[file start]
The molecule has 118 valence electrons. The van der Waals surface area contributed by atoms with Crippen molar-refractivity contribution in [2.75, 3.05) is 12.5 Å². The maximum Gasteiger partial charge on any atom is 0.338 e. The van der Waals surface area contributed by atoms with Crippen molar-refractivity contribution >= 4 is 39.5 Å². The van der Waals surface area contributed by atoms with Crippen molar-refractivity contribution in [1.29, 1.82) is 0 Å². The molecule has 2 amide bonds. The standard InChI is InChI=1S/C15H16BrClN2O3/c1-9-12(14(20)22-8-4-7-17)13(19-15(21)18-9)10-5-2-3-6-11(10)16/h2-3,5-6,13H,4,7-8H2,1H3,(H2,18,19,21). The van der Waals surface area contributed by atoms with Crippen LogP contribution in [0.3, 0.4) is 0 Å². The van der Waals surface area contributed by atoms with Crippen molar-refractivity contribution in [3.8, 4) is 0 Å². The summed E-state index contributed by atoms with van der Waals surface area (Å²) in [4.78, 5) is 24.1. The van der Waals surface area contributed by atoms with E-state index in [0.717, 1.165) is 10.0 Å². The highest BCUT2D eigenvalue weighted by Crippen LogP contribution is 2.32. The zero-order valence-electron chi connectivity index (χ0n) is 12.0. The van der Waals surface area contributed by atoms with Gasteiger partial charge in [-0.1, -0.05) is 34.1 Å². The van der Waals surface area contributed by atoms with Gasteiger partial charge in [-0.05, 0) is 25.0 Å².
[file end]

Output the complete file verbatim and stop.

The molecule has 118 valence electrons. The van der Waals surface area contributed by atoms with Crippen molar-refractivity contribution in [2.75, 3.05) is 12.5 Å². The maximum Gasteiger partial charge on any atom is 0.338 e. The van der Waals surface area contributed by atoms with Crippen molar-refractivity contribution >= 4 is 39.5 Å². The van der Waals surface area contributed by atoms with Crippen molar-refractivity contribution in [1.29, 1.82) is 0 Å². The molecule has 2 amide bonds. The standard InChI is InChI=1S/C15H16BrClN2O3/c1-9-12(14(20)22-8-4-7-17)13(19-15(21)18-9)10-5-2-3-6-11(10)16/h2-3,5-6,13H,4,7-8H2,1H3,(H2,18,19,21). The van der Waals surface area contributed by atoms with Crippen LogP contribution in [0.3, 0.4) is 0 Å². The van der Waals surface area contributed by atoms with Crippen molar-refractivity contribution in [3.8, 4) is 0 Å². The summed E-state index contributed by atoms with van der Waals surface area (Å²) in [4.78, 5) is 24.1. The van der Waals surface area contributed by atoms with E-state index in [0.717, 1.165) is 10.0 Å². The highest BCUT2D eigenvalue weighted by Crippen LogP contribution is 2.32. The zero-order valence-electron chi connectivity index (χ0n) is 12.0. The van der Waals surface area contributed by atoms with Gasteiger partial charge in [-0.1, -0.05) is 34.1 Å². The van der Waals surface area contributed by atoms with Gasteiger partial charge in [-0.05, 0) is 25.0 Å².